Sturgeon’s ‘virtue signalling’ bid to join EU vax scheme ‘could have left thousands dead’
And Michelle Ballantyne suggested thousands of live could have ended up being sacrificed on what she called the Scottish First Minister’s “virtue signalling”. Mrs Ballantyne was speaking after the publication of a new report by pro-Brexit think tank Facts4EU, indicating the EU’s vaccination rate per 100 people – 50.3 – currently outstrips the bloc’s (15.5) by more than three to one.
The analysis, based on figures from the Our World in Data website, indicates Britain is ahead of the US (42.9), and way in front of China (7.4).
Mrs Ballantyne told Express.co.uk: “The UK vaccine investment programme has shown not just the world but narrow nationalists at home the UK is a force for good while the EU is a threat to our lives and wellbeing.
“Had Scotland followed Sturgeon’s plan of signing-up to the EU vaccine approach the Scottish people would be way behind the rest of the UK with more lives, possibly thousands, sacrificed on the altar of her virtue signalling.
“Not only would the UK be talking of donating spare vaccines to Ireland it would be having to consider saving Scots from Sturgeon’s bad decisions too.”
Prime Minister Boris Johnson last year opted not to sign up for the EU’s vaccine procurement plan, instead opting to go it alone.
At the time, the SNP’s Shadow Brexit Secretary, Dr Philippa Whitford, said: “At a time when the UK should be accelerating efforts to work with our EU partners towards finding a vaccine, it is concerning that the UK government has instead rejected the opportunity to take part in yet another EU-wide programme.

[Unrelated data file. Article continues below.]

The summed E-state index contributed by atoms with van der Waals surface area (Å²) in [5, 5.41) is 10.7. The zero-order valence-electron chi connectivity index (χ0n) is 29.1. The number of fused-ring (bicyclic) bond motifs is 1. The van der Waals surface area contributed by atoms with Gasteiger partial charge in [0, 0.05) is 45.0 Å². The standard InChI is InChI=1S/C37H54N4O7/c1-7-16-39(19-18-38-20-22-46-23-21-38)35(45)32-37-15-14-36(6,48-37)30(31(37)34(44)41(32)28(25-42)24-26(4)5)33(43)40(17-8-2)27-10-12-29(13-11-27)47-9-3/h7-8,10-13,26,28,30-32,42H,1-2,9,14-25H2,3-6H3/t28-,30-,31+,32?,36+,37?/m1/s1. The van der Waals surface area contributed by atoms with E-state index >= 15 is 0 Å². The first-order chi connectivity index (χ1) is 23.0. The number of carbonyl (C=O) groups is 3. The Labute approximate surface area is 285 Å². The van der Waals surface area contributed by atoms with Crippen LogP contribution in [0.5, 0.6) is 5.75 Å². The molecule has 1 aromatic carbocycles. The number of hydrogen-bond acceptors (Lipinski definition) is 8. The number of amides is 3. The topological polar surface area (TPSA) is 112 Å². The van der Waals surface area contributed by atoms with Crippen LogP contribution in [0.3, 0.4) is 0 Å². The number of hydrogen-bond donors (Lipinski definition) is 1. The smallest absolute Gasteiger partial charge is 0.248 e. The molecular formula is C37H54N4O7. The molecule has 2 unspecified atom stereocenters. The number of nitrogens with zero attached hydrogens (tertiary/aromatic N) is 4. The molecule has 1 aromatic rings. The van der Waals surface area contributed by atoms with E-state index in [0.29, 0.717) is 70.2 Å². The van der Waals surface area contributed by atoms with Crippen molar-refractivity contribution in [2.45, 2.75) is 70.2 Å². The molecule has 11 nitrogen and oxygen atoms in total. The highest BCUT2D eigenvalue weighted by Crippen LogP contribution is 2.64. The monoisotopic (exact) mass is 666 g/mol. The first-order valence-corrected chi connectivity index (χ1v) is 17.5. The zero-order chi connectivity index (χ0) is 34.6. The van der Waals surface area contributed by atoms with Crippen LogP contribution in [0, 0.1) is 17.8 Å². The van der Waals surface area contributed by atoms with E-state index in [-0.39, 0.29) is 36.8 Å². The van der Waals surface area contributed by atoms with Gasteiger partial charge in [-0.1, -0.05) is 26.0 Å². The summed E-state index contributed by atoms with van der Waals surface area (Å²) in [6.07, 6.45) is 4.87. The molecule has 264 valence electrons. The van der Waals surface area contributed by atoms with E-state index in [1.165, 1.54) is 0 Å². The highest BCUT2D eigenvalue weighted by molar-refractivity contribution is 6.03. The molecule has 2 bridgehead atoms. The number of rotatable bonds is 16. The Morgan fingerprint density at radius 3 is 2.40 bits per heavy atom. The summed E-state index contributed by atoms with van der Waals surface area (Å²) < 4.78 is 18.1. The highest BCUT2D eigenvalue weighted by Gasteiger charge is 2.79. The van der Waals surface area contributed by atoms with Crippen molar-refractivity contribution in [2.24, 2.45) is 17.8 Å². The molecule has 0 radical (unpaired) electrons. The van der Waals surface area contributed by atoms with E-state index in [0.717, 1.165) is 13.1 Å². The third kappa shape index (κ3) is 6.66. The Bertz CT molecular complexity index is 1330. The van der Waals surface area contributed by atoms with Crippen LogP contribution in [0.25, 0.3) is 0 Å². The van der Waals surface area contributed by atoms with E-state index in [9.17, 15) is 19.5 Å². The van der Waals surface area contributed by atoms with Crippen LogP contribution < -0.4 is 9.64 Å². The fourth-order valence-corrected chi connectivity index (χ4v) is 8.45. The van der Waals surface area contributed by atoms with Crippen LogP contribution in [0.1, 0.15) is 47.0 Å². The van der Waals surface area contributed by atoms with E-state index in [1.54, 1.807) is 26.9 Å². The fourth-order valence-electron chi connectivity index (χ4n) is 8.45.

However, figures published last month suggested had the UK thrown its lot in with the bloc, just 174,826 Scots would have had jabs by February 4, compared with the actual figure of 694,347 – a difference of more than 500,000.
Pressed on Mrs Whitford’s comments during an interview on Good Morning Britain last month, Mrs Sturgeon said: “I think there’s a bigger point but I’m not going to sit here and say anything other than I think it’s really good that the UK has managed to procure as much vaccine and that the UK as a whole is getting ahead in terms of vaccine.
“We all have an interest in seeing all countries get the populations vaccinated because this is a global pandemic but I think the UK is in a very strong position.
“That the vaccination procurement and the approval of the vaccines started while the UK was still in the EU transition period, the rules around the European Medicines Agency would have allowed that to happen anyway.”
Asked whether the UK’s success was a “powerful argument for Brexit”, she added: “Of course you can make that argument but sometimes I think it’s a slightly over-simplistic argument.
“But we should all be pleased that the vaccination programme is going so well.
“The issues around Brexit are much wider and more fundamental but even on this narrow point I think if you were to apply really detailed scrutiny it wouldn’t be quite that simple.”
As of today, well over 50 percent of the UK population has had at least one jab.
In the EU, squabbling is continuing, with Austrian Chancellor Sebastian Kurz breaking ranks this week in a bid to secure one million doses of the Sputnik V vaccine from Russia.
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